All this is a great segue to the final tour de force, L’envers du temps (The other side of time) with Robert Normandeau.  The dread-filled silence in the previous piece gives way to a veritable tornado of studio processed sonorities and inventive guitar heroics from Parra.  This piece also appears on Normandeau’s own album Figures (under the original name Ellipse) of which you can see my previous review here.   L’envers du temps acts as an all-out sprint to the finish line for this excellent album and always leaves a smile on my face.  High energy doesn’t even begin to describe it as Parra seems to be reaching outside of himself to muster every ounce of energy he has to keep pace with the tape.  I have to mention the final 15 seconds of this piece acts as a bolded exclamation mark just to drive it all home.

Parr(A)cousmatique works for me on all levels.  In this age of collaboration, I would love to see empreintes DIGITALes organize more partnerships like this culled from their huge roster of artists.  Unfortunately I was unable to find any suitable links to hear the full versions of these pieces but one can hear samples at the electrocd site.  This album receives a table pounding recommendation from me, not just for Acousmatic music fans but lovers of guitar as well. 

Mike Eisenberg

AMN Reviews: Thumbscrew – Never is Enough (2021; Cuneiform Records)

Thumbscrew, the trio of guitarist Mary Halvorson, bassist Michael Formanek, and drummer Tomas Fujiwara, has produced a series of must-have releases over the last 6 years, culminating in 2020’s The Anthony Braxton Project. During that session, they also worked on originals that make up their newest offering, Never is Enough.

Indeed, the influence of Braxton is present on this album as well, though perhaps at a subconscious level. One can hear echoes of Braxton on Through an Open Window and Emojis Have Consequences in Halvorson’s crisp soloing over knotty rhythms. She couples acoustic and undistorted electric to produce twisted notes and carry out speed-picking, while Formanek’s fingering continuously heads in unexpected directions. Fujiwara provides supple and snare-heavy percussion.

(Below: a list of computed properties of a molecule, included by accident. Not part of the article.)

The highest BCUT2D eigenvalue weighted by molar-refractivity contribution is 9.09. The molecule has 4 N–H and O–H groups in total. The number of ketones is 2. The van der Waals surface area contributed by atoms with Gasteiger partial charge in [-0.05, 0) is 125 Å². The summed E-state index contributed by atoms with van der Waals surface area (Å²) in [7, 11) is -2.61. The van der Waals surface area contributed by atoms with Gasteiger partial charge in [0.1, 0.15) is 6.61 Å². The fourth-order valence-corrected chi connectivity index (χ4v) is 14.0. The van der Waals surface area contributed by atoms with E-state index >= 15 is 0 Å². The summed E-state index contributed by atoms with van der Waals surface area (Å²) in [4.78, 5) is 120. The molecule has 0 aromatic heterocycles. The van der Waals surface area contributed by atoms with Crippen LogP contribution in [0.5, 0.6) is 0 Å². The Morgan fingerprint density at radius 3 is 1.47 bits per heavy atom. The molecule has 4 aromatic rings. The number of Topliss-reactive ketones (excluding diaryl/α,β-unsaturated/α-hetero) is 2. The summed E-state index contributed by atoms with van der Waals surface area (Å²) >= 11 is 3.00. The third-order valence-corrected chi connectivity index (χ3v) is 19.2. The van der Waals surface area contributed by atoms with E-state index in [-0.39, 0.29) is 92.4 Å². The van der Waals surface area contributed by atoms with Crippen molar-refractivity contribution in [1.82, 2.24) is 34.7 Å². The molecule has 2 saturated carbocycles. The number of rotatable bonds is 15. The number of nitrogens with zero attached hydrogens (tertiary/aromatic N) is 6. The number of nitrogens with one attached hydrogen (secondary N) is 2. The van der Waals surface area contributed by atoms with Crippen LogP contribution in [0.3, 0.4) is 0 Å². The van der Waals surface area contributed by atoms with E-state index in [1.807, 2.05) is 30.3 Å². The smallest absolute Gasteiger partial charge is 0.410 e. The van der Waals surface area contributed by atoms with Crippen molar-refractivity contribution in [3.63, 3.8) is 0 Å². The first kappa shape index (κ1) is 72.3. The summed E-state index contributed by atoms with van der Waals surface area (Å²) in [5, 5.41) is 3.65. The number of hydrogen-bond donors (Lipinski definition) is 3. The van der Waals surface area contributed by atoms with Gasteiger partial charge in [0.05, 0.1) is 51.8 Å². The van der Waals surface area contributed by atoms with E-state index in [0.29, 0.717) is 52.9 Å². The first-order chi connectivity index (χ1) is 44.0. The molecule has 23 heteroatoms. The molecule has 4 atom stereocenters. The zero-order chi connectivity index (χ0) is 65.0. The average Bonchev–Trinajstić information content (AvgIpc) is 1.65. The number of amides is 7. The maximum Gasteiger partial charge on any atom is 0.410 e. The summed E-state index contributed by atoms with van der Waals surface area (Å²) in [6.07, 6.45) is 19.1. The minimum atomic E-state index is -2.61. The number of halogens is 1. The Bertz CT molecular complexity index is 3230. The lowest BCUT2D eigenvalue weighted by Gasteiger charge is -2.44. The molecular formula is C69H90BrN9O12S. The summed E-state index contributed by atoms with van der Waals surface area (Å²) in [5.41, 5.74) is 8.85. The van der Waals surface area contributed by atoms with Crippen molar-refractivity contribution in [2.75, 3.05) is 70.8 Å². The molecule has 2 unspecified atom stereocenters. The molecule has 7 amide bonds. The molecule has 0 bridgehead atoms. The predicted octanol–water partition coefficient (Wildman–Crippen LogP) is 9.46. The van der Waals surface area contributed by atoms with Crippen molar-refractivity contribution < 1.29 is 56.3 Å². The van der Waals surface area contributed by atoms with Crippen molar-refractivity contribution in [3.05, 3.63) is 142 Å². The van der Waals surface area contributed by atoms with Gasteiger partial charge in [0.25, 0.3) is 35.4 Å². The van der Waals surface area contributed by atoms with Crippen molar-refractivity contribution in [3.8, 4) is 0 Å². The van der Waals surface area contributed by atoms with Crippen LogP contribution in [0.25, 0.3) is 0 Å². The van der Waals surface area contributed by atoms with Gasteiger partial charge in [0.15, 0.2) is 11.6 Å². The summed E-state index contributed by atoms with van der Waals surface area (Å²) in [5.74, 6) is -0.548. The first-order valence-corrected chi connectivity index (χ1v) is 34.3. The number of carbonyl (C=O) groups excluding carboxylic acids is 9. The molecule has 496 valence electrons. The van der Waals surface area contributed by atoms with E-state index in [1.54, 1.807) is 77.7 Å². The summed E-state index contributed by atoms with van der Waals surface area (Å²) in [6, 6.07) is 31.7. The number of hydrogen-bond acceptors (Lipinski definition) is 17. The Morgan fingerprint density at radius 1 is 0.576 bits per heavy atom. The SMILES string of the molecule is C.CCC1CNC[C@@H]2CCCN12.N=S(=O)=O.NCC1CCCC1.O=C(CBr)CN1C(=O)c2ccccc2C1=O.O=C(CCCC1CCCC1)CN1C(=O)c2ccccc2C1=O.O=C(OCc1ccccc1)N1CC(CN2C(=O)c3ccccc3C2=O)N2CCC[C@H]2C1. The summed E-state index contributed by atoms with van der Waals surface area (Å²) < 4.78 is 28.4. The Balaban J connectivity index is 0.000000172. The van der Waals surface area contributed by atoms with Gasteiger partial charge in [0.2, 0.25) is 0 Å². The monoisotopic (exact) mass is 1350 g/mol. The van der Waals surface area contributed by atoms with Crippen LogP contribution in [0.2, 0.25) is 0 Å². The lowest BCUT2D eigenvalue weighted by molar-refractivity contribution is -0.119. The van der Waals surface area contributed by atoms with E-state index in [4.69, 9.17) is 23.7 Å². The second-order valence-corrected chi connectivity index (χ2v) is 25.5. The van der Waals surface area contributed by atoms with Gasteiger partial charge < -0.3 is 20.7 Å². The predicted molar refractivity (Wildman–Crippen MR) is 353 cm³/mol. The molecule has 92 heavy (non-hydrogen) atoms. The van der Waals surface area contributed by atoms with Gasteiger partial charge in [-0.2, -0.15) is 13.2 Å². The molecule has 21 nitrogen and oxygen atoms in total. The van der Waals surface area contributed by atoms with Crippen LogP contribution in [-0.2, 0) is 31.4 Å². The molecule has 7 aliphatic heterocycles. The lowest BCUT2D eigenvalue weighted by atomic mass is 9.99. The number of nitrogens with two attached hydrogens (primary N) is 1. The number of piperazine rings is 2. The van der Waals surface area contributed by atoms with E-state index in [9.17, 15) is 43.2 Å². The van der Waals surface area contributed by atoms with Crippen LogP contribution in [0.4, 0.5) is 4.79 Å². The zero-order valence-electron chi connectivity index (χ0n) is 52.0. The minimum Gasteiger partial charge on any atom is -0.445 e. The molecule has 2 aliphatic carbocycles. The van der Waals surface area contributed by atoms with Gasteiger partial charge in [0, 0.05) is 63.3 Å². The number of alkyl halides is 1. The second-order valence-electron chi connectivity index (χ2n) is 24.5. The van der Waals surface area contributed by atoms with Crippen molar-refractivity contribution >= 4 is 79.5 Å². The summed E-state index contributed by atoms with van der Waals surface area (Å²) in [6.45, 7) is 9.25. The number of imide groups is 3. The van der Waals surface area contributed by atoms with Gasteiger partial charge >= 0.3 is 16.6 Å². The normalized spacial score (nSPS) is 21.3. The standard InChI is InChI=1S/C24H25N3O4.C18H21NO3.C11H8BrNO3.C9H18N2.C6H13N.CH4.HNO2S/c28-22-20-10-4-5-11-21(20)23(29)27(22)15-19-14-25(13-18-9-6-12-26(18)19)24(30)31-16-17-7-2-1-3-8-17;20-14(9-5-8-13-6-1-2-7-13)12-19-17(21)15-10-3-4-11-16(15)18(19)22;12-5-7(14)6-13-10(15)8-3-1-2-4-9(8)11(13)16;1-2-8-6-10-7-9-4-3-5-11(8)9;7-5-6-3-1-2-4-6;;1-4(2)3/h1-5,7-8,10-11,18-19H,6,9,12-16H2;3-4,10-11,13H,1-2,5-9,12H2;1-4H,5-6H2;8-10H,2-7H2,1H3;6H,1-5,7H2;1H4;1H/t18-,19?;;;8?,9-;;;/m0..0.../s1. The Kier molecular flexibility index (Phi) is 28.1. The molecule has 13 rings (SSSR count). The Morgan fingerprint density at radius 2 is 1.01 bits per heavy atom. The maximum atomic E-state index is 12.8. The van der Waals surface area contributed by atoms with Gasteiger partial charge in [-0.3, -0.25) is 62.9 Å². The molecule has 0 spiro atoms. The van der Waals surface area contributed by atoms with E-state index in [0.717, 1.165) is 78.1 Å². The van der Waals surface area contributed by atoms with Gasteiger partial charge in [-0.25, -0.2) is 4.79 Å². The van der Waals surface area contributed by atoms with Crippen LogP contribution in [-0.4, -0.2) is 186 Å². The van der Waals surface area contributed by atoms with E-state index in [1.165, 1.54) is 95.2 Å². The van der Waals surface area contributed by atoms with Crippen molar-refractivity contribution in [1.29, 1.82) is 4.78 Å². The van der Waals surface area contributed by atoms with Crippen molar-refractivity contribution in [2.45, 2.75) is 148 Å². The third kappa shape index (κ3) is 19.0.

If anything, the album leans more introspective and melancholy than their previous efforts, with the title track’s slowly evolving structures being a prime example. The ballad-like Heartdrop is another. Fractured Sanity heads in several other, more assertive trajectories simultaneously, as the title would suggest. The densely packed Scam Likely spans these bearings.

Thumbscrew would never be mistaken as straight jazz or free improv, but these influences also subtly underlie the group’s writing. Instead, this an “anti-guitar-trio” – three individuals who take a traditional grouping of instruments that have been used across jazz and rock outfits for years, and head off into uncharted territory. Thus, Thumbscrew is anything but conventional and manages to break new ground even within this tried and true format.

Never is Enough comes out this Friday. Do not hesitate.

AMN Reviews: Tom Swafford & Zachary Swanson – Scythe Paths Through the Nettles [Bandcamp]

The music on Scythe Paths Through the Nettles, an album of free improvisations for violin and double bass, is unlike much freely improvised music for strings. Violinist Tom Swafford and double bassist Zachary Swanson play with a strong bias toward incorporating elements of song, sometimes explicitly and sometimes not, into improvisations that are free-ranging yet remain grounded in more traditional forms of music. This isn’t surprising, given that the two met while playing together in an old-time string band. There’s some of the old-time feel to Swafford’s sound—even given some passing episodes of extended technique, his playing shows its roots in fiddling as well as in jazz. Swanson mostly plays a robust pizzicato, although he switches to bow on Spokeshave, Rasp, and Scraper for chording as well as single lines, and on Shoulder Yoke and Harrow Down the Clouds, the most “avant” of the duets. On pieces like By the Fork and the Flail, with its sublimating swing and walking basslines, Swafford and Swanson make explicit contact with jazz; Dark Carlyle and Rear Brake Caliper hint at a chord progression.

Scythe Paths Through the Nettles was recorded in a warehouse in Brooklyn and possibly as a result, its sound quality is on the raw side. Still, it’s an enjoyable listen and presents a unique perspective on unpremeditated music.

Daniel Barbiero

AMN Reviews: Mariel Roberts – Armament (2021; Figureight Records)

Armament is the third solo cello album from Mariel Roberts, and a follow-up to 2017’s Cartography. Writing about her music is a challenge, as she stretches the notions of what sounds her instrument should and can be used to make. Over four tracks varying in length from about five minutes to over seventeen, Roberts employs traditional bowing and plucking, extended techniques, and electronic processing to create a multi-layered set.

Indeed, it is not initially apparent that this is even a solo cello release. Often her manual playing takes a backing role to waves of noise walls. Melody gives way to texture and abstract forms, even as one might be able to identify a few individual notes that are either following a loose pattern or freely improvised. She is percussive, using the body of the cello to create impacts that blend into scraping, scratching, and squeaking. Accompanying these are loops and echoes, long-held notes, and dense multi-tracked drones.